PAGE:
This website is all about Historic Highway 80, and some other similar highways – the sights, sounds, flavors, people, businesses, events, adventures, resources, and information about these famous roads. Come and explore the Historic Highways and all they have to offer!
For more Tourism information, visit the San Diego County Tourism website.
Follow events through Geocaching on the web via electronic devices such as computers and mobile phones. Events include Passport to the Past, Logistical Mystery Tour, and others.
U.S. Route 80 (US 80) was a U.S. highway in California that continued east across the country to Georgia. The western terminus was in San Diego, California, and US 80 continued east through the city on several different alignments through the years.
US 80 was gradually decommissioned after 1964 as I-8, through San Diego and Imperial counties, was completed. In 2006, the highway was designated by the California State Legislature as Historic U.S. Route 80.
The highway replaced a 1912 plank road across much of Imperial County. The winding two-lane road through the Cuyamaca Mountains was one of the factors that led to a four-hour journey from San Diego to El Centro. During the 1930s, the road was realigned through the mountains, but several curves remained. The highway went through the Cuyamaca Mountains, encountering many switchbacks, before descending to El Centro. After passing through the sand dunes, the highway crossed the Colorado River into Yuma, Arizona.
San Diego County
In the 1950s, work began on constructing what would become Interstate 8 (I-8) to replace the old highway in San Diego to bypass the cities of San Diego, La Mesa, and El Cajon. This started with the construction of the Alvarado Canyon road as well as Mission Valley Road through the San Diego area, as well as construction a replacement for the old highway across the Viejas Grade. The construction continued across the rest of the route through the next two decades.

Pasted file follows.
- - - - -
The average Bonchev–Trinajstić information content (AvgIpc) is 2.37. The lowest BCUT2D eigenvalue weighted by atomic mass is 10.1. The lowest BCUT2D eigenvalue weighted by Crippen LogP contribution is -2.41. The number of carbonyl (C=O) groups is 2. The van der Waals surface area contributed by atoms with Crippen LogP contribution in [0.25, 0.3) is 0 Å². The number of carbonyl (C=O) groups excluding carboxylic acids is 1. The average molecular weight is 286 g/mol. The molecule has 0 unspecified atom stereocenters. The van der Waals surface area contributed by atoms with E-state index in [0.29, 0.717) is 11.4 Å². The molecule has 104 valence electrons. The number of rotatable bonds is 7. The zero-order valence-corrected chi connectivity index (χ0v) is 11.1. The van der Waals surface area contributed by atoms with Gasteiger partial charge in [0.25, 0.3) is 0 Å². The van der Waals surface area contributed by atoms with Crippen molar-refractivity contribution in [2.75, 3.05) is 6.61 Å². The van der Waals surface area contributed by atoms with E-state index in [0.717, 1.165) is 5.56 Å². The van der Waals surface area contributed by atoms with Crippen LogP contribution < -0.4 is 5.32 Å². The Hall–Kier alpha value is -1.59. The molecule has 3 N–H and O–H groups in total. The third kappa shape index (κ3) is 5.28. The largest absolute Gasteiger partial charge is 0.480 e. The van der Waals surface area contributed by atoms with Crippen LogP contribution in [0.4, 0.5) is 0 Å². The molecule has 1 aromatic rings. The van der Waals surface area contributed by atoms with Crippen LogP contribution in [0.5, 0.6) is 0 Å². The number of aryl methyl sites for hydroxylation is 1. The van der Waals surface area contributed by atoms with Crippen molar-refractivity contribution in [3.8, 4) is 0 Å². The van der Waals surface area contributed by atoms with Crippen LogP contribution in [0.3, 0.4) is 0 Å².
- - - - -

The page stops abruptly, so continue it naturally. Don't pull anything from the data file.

San Diego County. East of San Diego, US 80 followed the path of El Cajon Boulevard through La Mesa and then onto Main Street near downtown El Cajon before heading towards the Mountain Springs grade. The route was realigned from Arnold Way onto Alpine Boulevard as it passed through Alpine and the Viejas Indian Reservation, before entering the Laguna Mountains and the Cleveland National Forest on the alignment used by I-8.
At Laguna Junction, a cafe for travelers existed from 1916 until when the building was taken down to provide land for the interchange with I-8. A section of old US 80 — with the first few miles signed as SR 79 — continues to serve as access to the communities of Descanso, Guatay and Pine Valley; SR 79 intersected US 80 east of Descanso. At the time, the Ellis Wayside Rest provided a rest area for travelers; later, the state recognized it as a historic site.
Exiting the national forest, US 80 continued in a southeasterly direction towards Live Oak Springs and Boulevard, intersecting with the eastern terminus of SR 94. US 80 then came close to the Mexican border as it curved around the Jacumba Mountains and into the hot spring town of Jacumba. East of there, US 80 passed by the Desert View Tower.